The Edmonton Oilers find themselves in the window to win a Stanley Cup this coming season. Going down a track alongside that train is a disturbing lack of a feeder system that will be required to overcome roster holes and deadline procurement requirements. It’s an issue.
Every prospect in the system, from Jesse Puljujarvi through Braden Christoffer, is a possible trade piece and a possible solution to an NHL problem. Edmonton needs as many assets as possible to feed the fire. Some of these kids will emerge as NHL options and others will be used as trade item to bring in deadline help in 2018 through 2028. It’s a gigantic part of the future and Peter Chiarelli must fill the prospect field annually.
- Bob Green to Bob Stauffer on Tyler Benson: “I don’t think he will see on ice action at this tournament. We want to get him ready for the season with Vancouver.” Source.
Benson is a substantial prospect but his injury history has placed him in a danger area as a prospect. Let’s call it the “Marc Pouliot-Doug Lynch Danger Zone” and I do think Benson is in it. It is discouraging to hear Benson won’t playa role in yet another rookie camp. It is encouraging to see the organization has some hopes for him in terms of playing an entire WHL season, as Benson has played 44 percent of his team’s games over the last two years. Valuable development time has been lost and Benson needs to post something close to 72 games in the coming year. When healthy, he does deliver offensively (70 points in the 63 games, NHLE 26.4) and his resume suggests a range of skills. Tyler Benson is a quality asset if he healthy and this season appears to be his best chance to show he can endure the rigors of an entire campaign.
2016 DRAFT, PICKS NO. 31-39
- The Oilers didn’t have a chance at Yegor Korshkov, who had a fine season in a pro league (KHL). He spiked as a player beginning at the WJs in 2015 and has been quality since. An excellent pick, he has two points in six KHL games so far in 2017-18.
- Edmonton had (I’m just talking forwards here) several excellent players to choose from but went with Benson. I recall some articles about Benson having skated and looking recovered from draft year injuries. Benson’s scouting report (two-way forward, aggressive,skilled) suggested a range of abilities. Corey Pronman had him No. 18 overall and mentioned him as a “quality defensive forward” which is something that would appeal to the Oilers.
- Rasmus Asplund was also available, he got a lot of attention due to skill and skating abilities. I had him at No. 27, he was good value at No. 33.
- Jordan Kyrou was well thought of draft day but his resume mentioned consistency and slight frame (6.0, 175) on draft day may have cost him but Kyrou went inside the range of expectation.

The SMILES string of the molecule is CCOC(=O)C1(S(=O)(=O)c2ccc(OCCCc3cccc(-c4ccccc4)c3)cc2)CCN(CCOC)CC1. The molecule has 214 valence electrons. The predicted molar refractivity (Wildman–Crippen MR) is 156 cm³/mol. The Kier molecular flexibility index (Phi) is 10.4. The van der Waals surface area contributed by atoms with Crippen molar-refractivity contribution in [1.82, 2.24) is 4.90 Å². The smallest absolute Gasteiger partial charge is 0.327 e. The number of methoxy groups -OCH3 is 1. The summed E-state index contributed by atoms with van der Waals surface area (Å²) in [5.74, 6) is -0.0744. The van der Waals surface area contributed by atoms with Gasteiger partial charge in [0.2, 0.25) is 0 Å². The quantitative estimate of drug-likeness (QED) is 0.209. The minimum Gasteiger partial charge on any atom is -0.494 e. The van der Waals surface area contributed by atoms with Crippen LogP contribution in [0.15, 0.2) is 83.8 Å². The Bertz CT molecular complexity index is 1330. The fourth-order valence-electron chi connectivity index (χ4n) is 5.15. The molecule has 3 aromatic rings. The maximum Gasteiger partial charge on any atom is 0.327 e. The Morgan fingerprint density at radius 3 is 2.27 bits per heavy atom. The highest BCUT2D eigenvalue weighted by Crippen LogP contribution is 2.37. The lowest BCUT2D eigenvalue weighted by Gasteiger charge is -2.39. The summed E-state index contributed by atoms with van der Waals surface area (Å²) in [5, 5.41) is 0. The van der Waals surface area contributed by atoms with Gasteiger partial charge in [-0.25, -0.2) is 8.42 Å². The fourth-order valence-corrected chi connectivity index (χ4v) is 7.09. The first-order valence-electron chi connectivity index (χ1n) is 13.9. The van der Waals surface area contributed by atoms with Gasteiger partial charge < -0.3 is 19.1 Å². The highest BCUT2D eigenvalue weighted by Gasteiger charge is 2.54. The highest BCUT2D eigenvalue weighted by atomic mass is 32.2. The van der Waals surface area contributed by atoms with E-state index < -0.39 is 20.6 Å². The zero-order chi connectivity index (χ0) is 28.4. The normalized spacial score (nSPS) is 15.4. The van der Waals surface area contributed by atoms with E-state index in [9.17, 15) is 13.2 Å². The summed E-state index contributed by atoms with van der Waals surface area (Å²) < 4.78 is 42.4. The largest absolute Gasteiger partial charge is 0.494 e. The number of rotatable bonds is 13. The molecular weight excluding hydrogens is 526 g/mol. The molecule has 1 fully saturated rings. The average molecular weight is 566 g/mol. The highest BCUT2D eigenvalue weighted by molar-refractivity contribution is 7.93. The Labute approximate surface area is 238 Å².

- Pascal Laberge was high on my list (inside top 20) but there were concerns about him as a somewhat one-dimensional type. His draft+1 season was the weakest in this group but we are early days.
- Adam Mascherin was one of the best scorers in the 2016 draft and fell because of his size (5.10) and skating (not slow but not a burner). Mascherin cranked out another great season in his draft+1 year.
- Alex DeBrincat was an outstanding offensive prospect in his draft year (I had him No. 15 overall, Pronman had him in the same range). He duplicated his marvelous 16-year old season in his draft year, and this time without Connor McDavid. In his draft +1 year DeBrincat was outstanding again and as you can see his NHLE suggests he is the class of the group.
Why didn’t the Oilers take DeBrincat? Pretty easy answer, they liked Benson and his range of skills more. The tale of the tape on Benson (6.01, 200) versus DeBrincat (5.07, 163) on their draft days may have contributed and the Oilers may feel DeBrincat is going to find tough sledding at the NHL level (as opposed to junior). That’s a lot of offense being posted by the young man, but there are elements to Benson’s game that probably made a difference for the Oilers. Time will tell, fairly easy to see who is leading the race at this time. Edmonton drafted their small RW one year later in Kailer Yamamoto.
The unfortunate thing for the Oilers is that their man has a story to tell—or he does if he is healthy enough to play hockey. One of the quotes we read about him goes all the way back to January:
- Tyler Benson on his injury: “It’s frustrating. I’m just worried about trying to get back to healthy and back on the ice with my team.” Source
I imagine Benson remains frustrated, this time because he’ll be unable to play at the Young Stars Tournament. That’s a setback for sure, but eyes on the prize and hopefully he’ll be game ready upon arrival in Vancouver.